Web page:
Regs not answer to fake news

Posted: November 7, 2017 at 3:01 a.m.

The old saying about a lie traveling halfway around the world while the truth is still putting on its shoes has never seemed more relevant than in this new era of propaganda-pushing Twitter trolls and fake Facebook users.

But here's a truth that we hope sinks in quickly in Silicon Valley: Without major changes to the way business is done at Facebook, Twitter and Google, the regulations that these companies have spent years trying to avoid could become a reality.

That's a scary thought, the government regulating an industry that drives public discourse as the world's biggest distributor of news and information. Requiring more transparency about the source of political advertising is one thing. But infringements on the First Amendment would be all but certain if Congress decides to weigh in on what is and is not appropriate to post online.

But for all of the incremental changes being made at Facebook, Twitter and Google, coming up with a solution to eradicate all fake news will be tough, if not impossible. At the very least, it will be bad for Silicon Valley's bottom line.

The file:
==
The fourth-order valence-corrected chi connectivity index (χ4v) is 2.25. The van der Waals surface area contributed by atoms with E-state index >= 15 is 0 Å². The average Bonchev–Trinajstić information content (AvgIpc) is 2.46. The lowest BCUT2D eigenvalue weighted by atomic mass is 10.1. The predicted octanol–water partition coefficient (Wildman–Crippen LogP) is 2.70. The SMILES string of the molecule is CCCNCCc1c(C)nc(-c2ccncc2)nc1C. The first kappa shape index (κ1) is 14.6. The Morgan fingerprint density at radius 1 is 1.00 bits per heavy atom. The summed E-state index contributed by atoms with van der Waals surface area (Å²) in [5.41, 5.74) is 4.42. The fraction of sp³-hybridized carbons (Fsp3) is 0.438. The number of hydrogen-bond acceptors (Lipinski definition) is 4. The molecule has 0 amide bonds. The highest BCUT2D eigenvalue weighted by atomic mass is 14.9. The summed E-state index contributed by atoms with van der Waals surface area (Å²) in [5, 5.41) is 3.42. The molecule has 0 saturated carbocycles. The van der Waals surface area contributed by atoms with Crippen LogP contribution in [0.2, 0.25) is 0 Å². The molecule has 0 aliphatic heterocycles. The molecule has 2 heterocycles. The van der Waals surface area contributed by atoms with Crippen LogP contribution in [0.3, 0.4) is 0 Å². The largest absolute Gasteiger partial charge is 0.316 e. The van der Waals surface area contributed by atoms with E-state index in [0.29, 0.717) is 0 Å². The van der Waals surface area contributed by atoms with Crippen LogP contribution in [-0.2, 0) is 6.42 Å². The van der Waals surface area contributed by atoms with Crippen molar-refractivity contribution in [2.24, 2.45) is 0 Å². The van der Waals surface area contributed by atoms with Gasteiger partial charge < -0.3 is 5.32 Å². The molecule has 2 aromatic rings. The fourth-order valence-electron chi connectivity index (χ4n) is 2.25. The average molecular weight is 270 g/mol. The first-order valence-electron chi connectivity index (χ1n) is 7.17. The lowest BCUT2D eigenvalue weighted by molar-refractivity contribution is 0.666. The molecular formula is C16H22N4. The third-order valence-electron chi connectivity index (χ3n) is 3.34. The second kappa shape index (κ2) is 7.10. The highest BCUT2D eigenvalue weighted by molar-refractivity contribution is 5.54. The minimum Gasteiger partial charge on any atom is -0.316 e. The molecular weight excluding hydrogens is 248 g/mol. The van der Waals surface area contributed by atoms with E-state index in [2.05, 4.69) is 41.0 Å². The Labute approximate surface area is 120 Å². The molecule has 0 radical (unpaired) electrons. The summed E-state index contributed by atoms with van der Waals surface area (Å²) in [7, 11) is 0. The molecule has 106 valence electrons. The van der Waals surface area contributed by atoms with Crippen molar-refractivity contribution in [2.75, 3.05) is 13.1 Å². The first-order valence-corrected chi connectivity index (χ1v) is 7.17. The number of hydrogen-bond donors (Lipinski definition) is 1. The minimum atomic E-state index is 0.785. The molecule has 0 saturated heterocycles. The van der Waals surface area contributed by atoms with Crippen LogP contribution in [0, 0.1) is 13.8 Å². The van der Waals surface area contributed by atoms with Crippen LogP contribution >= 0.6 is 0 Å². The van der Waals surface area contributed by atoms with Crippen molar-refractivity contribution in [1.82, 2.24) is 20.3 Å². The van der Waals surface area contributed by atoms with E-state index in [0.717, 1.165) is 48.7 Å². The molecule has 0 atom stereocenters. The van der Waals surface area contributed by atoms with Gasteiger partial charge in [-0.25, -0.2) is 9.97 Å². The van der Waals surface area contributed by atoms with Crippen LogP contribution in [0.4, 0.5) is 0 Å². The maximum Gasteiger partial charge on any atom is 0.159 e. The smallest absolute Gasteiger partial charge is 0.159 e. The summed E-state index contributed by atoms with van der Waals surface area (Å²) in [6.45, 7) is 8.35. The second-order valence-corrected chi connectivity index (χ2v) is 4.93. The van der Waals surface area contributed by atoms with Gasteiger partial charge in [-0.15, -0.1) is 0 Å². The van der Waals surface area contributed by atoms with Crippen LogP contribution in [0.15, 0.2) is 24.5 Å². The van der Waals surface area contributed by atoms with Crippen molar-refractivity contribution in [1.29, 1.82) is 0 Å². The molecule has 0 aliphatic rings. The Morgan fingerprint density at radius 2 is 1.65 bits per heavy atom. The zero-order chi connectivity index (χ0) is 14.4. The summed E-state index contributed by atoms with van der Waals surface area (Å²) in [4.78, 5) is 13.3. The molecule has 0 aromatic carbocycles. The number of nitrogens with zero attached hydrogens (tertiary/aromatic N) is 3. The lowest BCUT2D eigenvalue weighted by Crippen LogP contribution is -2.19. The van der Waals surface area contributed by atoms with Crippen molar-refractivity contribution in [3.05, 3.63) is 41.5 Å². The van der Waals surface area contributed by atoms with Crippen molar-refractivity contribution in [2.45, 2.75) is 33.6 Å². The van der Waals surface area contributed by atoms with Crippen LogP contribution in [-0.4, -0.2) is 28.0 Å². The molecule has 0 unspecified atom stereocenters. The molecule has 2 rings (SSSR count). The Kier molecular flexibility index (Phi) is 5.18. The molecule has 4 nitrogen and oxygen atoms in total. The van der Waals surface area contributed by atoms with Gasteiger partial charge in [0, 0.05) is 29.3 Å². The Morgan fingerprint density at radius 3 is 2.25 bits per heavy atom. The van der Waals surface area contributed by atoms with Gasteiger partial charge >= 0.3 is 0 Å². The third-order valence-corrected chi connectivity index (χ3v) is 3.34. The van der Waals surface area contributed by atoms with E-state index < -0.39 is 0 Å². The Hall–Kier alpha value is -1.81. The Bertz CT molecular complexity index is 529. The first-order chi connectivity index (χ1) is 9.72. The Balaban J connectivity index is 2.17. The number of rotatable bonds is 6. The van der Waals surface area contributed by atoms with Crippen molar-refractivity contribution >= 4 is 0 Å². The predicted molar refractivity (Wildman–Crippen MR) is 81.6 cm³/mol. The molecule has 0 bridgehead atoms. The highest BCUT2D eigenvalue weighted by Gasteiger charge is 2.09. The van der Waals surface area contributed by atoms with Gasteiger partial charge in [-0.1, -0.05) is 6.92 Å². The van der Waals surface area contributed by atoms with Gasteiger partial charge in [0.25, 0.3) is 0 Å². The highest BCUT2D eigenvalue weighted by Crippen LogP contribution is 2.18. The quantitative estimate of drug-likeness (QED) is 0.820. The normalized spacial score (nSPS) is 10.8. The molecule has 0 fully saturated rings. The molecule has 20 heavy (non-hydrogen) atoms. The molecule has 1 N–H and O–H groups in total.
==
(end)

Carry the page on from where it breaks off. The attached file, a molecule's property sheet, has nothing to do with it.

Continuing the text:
At issue is a business model that depends on people spending as much time as possible online, clicking on stories and videos. Billions of dollars in advertising revenue depend on giving people what they want to see, and the comforting echo chamber of fake news has proved to be very popular. Analysts found that some of the bogus news got more readers than real news during the presidential campaign.

That means social media companies aren't just fighting foreign troll farms. They're fighting human nature.

But there has to be a middle ground for the common good of American democracy. Silicon Valley must be more direct about promoting news from verified sources. The only way to drown out fake news is with real news, not regulation. Congress is understandably impatient. Time is running out.

Editorial on 11/07/2017